left to keep an eye on Michelle and molests the injured girl who to have her respond with a carnal effusion taking his hand and thrusting it up her
skirt in the film's first real 'get a load of this' moment. Her lust turns into a violent attack as she rips several holes into him. Binding the
possessed girl to the bed and recognising the serious mess that Elroy now is the group split up again, Cody and Megan visiting the nearest property
and finding more signs of bloody mayhem waiting for them.
There is next a well-staged sequence again involving Michelle but then the film enters a final stage in which some cartoon supernatural villains
capture the group tormenting them. If the biker credentials of the young stars were phoney then that fakery is easily surpassed by this unbelievable
quintet of sickos. The leader of the gang, Vernon (Joe Egender) is about as threatening as Charles Hawtry and not of dissimilar build, and Jazz (Joseph
McKelheer) does the Hucklebuck and acts like a faux barmy member of Madness in their heyday.
Their behaviour could have been nastier but the imagination is not forthcoming, for which I guess we can only be thankful. It may also have been that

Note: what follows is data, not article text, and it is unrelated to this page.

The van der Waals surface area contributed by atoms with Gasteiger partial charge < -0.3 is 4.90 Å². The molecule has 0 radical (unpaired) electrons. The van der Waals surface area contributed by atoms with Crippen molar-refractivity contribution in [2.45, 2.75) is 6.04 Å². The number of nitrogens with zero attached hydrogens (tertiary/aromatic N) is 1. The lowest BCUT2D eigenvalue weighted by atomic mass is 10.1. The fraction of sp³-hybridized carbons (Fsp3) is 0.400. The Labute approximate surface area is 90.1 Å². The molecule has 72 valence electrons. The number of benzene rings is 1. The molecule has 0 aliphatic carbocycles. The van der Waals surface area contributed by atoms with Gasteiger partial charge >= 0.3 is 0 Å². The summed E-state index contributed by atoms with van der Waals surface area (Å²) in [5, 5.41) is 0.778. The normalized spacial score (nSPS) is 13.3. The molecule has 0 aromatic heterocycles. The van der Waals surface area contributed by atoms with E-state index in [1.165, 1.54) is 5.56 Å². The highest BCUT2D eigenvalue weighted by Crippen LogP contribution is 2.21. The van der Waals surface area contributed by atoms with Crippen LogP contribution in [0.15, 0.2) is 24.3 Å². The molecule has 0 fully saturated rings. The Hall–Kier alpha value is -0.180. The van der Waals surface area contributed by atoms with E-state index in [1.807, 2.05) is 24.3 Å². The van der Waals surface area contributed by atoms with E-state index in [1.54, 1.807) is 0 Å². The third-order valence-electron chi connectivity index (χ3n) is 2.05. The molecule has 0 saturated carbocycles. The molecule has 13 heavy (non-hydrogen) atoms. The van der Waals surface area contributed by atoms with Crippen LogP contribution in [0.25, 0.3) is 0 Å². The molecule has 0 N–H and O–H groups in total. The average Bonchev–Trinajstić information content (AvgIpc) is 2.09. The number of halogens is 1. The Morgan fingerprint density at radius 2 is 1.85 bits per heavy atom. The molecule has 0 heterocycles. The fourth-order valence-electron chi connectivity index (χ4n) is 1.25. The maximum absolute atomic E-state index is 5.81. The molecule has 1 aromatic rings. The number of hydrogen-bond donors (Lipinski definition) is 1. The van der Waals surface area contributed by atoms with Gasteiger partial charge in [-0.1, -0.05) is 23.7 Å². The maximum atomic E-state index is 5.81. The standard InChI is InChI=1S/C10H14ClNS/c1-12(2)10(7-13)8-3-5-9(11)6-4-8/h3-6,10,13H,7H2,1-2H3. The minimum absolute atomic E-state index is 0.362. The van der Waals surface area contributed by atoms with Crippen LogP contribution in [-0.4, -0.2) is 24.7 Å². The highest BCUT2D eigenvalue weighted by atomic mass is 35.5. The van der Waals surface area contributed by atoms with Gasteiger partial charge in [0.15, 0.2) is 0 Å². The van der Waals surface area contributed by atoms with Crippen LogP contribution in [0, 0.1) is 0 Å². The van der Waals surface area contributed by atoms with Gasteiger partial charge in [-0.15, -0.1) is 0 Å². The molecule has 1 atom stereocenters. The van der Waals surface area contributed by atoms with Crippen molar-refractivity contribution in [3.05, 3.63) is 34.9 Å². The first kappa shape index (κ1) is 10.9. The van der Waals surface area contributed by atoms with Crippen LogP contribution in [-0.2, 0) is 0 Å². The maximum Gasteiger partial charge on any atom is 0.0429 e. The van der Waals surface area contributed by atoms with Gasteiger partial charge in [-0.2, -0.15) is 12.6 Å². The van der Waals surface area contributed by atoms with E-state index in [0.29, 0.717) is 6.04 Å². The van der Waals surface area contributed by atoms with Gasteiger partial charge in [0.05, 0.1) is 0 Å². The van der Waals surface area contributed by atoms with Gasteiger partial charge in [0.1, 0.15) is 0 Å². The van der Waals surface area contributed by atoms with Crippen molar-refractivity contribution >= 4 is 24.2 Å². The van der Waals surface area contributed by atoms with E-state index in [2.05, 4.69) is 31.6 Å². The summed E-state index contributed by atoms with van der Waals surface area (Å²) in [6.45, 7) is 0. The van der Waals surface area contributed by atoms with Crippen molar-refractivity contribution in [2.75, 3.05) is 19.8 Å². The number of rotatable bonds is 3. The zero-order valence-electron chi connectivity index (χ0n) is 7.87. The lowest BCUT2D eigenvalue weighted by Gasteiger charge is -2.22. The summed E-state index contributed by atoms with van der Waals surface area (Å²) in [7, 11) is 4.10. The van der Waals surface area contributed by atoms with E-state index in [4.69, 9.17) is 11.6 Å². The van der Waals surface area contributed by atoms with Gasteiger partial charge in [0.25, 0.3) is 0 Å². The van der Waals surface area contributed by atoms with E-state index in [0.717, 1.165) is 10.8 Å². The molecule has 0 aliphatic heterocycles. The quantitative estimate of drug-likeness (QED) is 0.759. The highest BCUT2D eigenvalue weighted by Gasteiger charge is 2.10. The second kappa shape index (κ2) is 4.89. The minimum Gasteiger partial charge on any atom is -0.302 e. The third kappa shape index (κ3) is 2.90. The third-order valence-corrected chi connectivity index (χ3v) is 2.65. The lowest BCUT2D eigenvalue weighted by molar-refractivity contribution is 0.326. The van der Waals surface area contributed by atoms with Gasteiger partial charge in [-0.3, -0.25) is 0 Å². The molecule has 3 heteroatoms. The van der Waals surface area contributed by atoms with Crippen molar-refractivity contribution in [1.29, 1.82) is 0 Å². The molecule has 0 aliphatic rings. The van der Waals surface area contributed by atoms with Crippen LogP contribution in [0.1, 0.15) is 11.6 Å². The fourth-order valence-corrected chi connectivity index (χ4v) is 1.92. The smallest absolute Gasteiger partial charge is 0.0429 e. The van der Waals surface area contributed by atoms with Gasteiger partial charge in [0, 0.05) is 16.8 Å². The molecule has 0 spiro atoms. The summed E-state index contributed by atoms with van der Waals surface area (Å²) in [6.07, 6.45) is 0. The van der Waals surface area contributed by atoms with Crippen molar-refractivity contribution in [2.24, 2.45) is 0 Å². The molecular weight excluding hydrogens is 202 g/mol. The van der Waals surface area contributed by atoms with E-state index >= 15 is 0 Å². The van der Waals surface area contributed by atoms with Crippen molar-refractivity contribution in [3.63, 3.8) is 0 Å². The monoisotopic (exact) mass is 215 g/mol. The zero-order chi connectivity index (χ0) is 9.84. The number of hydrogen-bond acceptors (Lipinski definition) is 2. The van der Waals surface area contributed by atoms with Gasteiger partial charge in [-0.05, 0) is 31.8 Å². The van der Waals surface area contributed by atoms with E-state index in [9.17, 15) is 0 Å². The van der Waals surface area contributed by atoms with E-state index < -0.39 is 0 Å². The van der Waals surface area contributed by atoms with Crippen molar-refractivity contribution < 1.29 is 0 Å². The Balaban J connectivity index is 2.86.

the clean-cut cast could only handle so much abject brutalism and luridness. To this end, the real star of the film is the only confirmed trooper and
that is the incredibly game Tiffany Shepis. In the role of Michelle, she is the only cast member to persuade us that she is what the character demands,
whether that is a two-faced slut or possessed by a demon.
She is also the only character to draw any real empathy. She goes into full-throttle possessed mode, a real threat, but then is ultimately vulnerable
when on the slab, naked and prone, later in the film. The daft supernatural apocalyptic vision that closes the film fails to bother the viewer as
this end of days silliness is falling upon an unrealistic world so badly sketched by the Butcher brothers that you wonder if they have ever actually
lived on this planet at all or perhaps grew up in a locked room fed only comicbooks.